06 December 2009

When will the SEC mandate CSR/ESG reporting?


Climate Change is real, and only a strange fringe continues to think that it will not have a direct impact on corporate performance. Potential impacts on corporate performance, good and bad, must be reported by US listed companies to ensure that investors can include that information in their investment decision making.

Current SEC reporting requirements already provide the framework for CSR (Corporate Social Responsibility) or ESG (Environmental, Social and Governance) reporting. These rules need to be confirmed by the SEC. Hopefully the SEC will provide interpretation that will demonstrate that avoidance of reporting of these issues is no longer an option. And where the SEC leads, other regulators will follow.

In addition to mandating CSR/ESG reporting, the SEC should also expand the scope of XBRL reporting to include the MD&A, the specific area of existing reporting that would logically include CSR/ESG information. Of course, existing taxonomies are inadequate, but that too can and should be solved.

Already Required

I focus on the SEC (Securities and Exchange Commission) in the United States not because other regulators are not requiring CSR / ESG reporting, but because most other reporting requirements fall far short of what the SEC is able to require, and does require already for all other areas of corporate reporting.

It is my contention that CSR/ESG reporting, and specifically reporting about the potential impact of Climate Change, is already mandated by the SEC for the MD&A (Management Discussion and Analysis) as specified in Reg S-K, section 303.

Doctors can, and perhaps should, prescribe SEC regulations for patients with serious insomnia. But for the sake of this discussion, here is a link to the relevant extract from the SEC's Reg S-K. You can skip it if you want, but the underlined sections matter in this case.

Known Trend? Uncertainty?

In the regulation above, there are two phrases that matter:

  • Known Trend
  • Uncertainty

Climate Change as a Known Trend:

Now we get to the heart of the matter. Scientists, the IPCC, and dare I say it, government officials and politicians around the world agree that Climate Change is happening, they disagree on the speed or impact. Does this make Climate Change a "Known Trend"? Certainly it is to the IPCC and the its authors. Equally, it clearly is a known trend to the wider scientific community studying the ice caps, retreating glaciers, and dare I say it, to the cabinet of the Maldives Islands in the Indian Ocean, who recently held a cabinet meeting under water to highlight their own concerns that their country will be swamped due to sea level rises (but maybe that was a publicity stunt from a country that lives on its tourist trade).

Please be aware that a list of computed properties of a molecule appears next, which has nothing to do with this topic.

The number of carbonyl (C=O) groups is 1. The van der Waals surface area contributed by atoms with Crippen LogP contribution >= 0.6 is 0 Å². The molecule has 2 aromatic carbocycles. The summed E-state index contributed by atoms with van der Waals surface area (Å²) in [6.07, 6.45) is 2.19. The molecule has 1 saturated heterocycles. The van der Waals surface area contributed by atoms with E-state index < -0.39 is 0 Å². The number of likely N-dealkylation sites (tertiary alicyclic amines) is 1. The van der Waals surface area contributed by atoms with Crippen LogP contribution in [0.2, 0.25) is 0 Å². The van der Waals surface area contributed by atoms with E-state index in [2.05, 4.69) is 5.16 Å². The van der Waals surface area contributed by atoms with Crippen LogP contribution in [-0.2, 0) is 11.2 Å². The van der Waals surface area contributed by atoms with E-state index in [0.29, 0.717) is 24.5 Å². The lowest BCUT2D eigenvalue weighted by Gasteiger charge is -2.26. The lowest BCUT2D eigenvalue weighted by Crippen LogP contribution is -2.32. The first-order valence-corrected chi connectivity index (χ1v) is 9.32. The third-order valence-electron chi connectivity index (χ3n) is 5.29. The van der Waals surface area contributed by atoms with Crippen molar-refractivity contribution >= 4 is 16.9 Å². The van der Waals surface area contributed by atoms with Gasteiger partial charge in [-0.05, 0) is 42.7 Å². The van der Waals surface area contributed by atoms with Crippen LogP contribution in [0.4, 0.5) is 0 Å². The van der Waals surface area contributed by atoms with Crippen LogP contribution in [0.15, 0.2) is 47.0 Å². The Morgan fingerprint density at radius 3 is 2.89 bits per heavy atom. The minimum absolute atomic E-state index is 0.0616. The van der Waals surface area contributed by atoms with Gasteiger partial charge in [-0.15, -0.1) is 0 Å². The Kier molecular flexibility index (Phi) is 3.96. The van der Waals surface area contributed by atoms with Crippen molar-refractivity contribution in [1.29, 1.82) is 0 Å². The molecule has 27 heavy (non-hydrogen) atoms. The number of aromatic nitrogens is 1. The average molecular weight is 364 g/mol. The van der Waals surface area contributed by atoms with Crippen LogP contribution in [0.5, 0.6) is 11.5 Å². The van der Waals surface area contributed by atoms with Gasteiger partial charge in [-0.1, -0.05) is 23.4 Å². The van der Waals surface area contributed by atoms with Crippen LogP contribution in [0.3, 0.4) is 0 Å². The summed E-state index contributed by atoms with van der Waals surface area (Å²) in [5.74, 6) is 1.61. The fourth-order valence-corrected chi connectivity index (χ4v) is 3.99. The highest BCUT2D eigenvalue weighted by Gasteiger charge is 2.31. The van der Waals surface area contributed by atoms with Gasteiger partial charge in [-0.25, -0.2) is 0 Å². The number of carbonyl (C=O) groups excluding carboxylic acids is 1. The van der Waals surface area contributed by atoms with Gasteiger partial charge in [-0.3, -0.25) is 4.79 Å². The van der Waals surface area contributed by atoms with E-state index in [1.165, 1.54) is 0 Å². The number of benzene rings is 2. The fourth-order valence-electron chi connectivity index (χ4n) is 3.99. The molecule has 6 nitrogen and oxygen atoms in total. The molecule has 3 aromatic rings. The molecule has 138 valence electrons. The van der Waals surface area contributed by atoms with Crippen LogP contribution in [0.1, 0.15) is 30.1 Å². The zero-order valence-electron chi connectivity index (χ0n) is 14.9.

So to a significant and growing number of individuals, organizations, communities and governments including the United States government, Climate Change is a "Known Trend". And if it is a known trend, companies must report on the potential impact this may have.

Climate Change as an Uncertainty:

But wait, you say, what about the recent noise about the release of e-mails indicating the possibility of scientific fraud? What if the Climate Sceptics are right? What if this is all a big hoax or a mistake?

There are certainly many individuals who do not accept the idea that 1) Climate Change is happening or 2) that it is in part being caused by human activity. Good for them. It is important that there be contrary opinions and voices, to ensure that ideas are fully explored from all angles.

Not accepting the idea that Climate Change is happening do not make it so - it makes it an "uncertainty", and therefore is subject to reporting requirements, even if the company simply reports "We have reviewed the materials available, and do not accept the idea that Climate Change is happening. Therefore we do not expect it to have any impact on our liquidity or operations."

Is Climate Change the new Y2K?

Y2K was a special event, with a clearly defined period in which the potential impact would occur. Is Climate Change the new Y2K?

Yes and No.